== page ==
It is through this principle that we can understand the “righteous lies” in Exodus 1 and Joshua 2. In Exodus 1, we see that the lie of the midwives was used to protect the Hebrew babies—which leads up to the birth of Moses (Exodus 2:1-10), the one whom God would use to call His people out of Egypt. In Joshua 2, the same thing is at work: Rahab’s lie ensured the safety of the spies and the success of their mission. The kicker? Nowhere in Scripture are the midwives or Rahab condemned as sinners. In fact, James says that Rahab was counted as righteous like Abraham: “‘Abraham believed God, and it was counted to him as righteousness’—and he was called a friend of God… and in the same way was not also Rahab the prostitute justified?” (James 2:25).
For God’s Greater Good, Not Ours
To sum up so far, we have seen that there are occasions in the Bible where righteous people lying to wicked people for God’s greater good is not condemned as sin. However, we have also agreed that God is truth and lying for selfish gain or unjust outcomes is sin. Therefore, I want to be clear that the only exception for a “righteous lie” is God’s greater good, not ours. Any lie is sinful unless it is done to protect an innocent party from a wicked person with wicked motives. As Sam Storms describes it, “A lie is an intentional falsehood that violates someone’s right to know the truth. But there are cases in which people forfeit their right to know the truth.”1Sam Storms, “Perplexing Passages: Do Exodus 1 and Joshua 2 Permit Christians to Lie?,” The Gospel Coalition, January 2018. Retrieved from https://www.thegospelcoalition.org/article/perplexing-passages-do-exodus-1-and-joshua-2-permit-christians-to-lie/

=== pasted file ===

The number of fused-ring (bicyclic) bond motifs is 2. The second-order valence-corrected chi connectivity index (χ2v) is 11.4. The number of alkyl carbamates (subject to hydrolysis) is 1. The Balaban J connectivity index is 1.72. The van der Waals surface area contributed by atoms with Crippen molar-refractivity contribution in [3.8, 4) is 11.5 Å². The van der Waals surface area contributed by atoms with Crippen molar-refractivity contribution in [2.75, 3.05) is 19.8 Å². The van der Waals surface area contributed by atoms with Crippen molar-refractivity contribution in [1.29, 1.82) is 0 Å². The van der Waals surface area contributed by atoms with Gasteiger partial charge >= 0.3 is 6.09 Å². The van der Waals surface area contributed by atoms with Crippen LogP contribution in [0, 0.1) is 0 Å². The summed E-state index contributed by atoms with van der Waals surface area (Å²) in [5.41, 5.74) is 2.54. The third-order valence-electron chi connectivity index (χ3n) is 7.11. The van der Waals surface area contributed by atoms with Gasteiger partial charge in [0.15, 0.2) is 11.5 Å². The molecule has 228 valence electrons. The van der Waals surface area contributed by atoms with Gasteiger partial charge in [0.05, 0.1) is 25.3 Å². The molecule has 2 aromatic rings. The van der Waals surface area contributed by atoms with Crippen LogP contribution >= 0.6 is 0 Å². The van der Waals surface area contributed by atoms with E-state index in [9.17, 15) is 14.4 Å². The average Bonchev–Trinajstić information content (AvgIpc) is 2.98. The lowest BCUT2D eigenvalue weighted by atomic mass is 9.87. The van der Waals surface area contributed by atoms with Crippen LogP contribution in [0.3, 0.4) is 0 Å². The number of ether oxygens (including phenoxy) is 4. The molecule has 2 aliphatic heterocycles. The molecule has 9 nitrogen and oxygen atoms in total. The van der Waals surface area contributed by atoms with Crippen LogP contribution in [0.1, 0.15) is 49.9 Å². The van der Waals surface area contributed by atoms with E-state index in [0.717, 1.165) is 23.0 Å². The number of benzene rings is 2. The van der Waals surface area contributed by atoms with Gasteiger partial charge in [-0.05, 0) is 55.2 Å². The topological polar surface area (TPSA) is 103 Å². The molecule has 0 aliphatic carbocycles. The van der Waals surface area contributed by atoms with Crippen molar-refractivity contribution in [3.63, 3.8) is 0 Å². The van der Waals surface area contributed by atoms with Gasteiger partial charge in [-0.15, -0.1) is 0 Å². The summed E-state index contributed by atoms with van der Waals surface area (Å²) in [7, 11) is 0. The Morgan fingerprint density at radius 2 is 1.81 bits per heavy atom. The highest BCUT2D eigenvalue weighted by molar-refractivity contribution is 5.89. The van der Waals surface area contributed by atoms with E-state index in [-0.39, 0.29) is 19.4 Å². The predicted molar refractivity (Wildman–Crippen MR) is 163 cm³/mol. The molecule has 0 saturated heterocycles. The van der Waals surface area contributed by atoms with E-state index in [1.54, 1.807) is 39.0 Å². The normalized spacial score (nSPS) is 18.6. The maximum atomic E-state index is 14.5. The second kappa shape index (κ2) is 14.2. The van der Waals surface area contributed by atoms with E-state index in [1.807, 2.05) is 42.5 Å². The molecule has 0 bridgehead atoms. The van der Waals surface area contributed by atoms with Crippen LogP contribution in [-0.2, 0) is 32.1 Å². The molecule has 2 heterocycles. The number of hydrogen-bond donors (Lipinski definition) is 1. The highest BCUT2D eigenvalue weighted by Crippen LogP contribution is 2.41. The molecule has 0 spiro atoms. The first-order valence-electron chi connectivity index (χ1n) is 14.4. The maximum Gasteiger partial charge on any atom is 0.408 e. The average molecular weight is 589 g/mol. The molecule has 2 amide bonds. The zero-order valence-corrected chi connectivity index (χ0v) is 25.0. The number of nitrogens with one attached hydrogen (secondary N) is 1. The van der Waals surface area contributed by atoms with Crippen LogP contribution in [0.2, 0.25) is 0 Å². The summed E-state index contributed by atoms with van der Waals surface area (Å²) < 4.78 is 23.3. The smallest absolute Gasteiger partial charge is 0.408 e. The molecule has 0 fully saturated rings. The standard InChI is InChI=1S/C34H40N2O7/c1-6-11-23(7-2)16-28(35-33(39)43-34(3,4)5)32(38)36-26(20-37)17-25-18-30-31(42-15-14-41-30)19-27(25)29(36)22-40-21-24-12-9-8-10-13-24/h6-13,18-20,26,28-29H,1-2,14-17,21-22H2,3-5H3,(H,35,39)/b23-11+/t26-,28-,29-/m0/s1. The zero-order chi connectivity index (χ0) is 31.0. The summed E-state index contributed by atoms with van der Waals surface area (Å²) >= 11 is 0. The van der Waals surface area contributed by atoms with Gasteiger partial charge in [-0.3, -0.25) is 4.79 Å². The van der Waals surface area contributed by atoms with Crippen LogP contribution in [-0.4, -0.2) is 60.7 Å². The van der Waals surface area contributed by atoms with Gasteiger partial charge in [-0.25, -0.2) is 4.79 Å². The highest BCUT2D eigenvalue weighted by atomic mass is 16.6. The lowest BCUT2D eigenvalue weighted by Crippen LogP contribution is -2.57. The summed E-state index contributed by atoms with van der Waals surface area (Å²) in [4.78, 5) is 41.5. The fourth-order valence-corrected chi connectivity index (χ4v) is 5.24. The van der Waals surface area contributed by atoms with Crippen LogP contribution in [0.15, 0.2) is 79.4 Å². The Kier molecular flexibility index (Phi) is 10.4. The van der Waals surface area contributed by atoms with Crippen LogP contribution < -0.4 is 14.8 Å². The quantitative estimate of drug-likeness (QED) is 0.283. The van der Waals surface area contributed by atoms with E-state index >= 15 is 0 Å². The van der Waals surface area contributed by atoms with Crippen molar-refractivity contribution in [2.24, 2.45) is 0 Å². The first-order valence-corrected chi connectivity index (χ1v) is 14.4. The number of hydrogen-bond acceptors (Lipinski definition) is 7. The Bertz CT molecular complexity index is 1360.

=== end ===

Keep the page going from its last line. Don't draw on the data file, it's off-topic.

And so I want to be clear that this article is not a propaganda for Christians to be complacent in telling the truth at all times. We must never lie for selfish gain.
But did Rahab lie to the glory of God by protecting the spies from the soldiers of Jericho? My answer is yes. She told a lie to wicked people to save the righteous, for God’s greater good, not her own.
In conclusion, I’ll offer a more modern example. If I lived in Europe during WWII and was hiding Jews in my house, and a Nazi soldier came to my door in search of them, I would (like Corrie Ten Boom) tell a lie to save their lives—much the same way that Rahab did so many centuries earlier.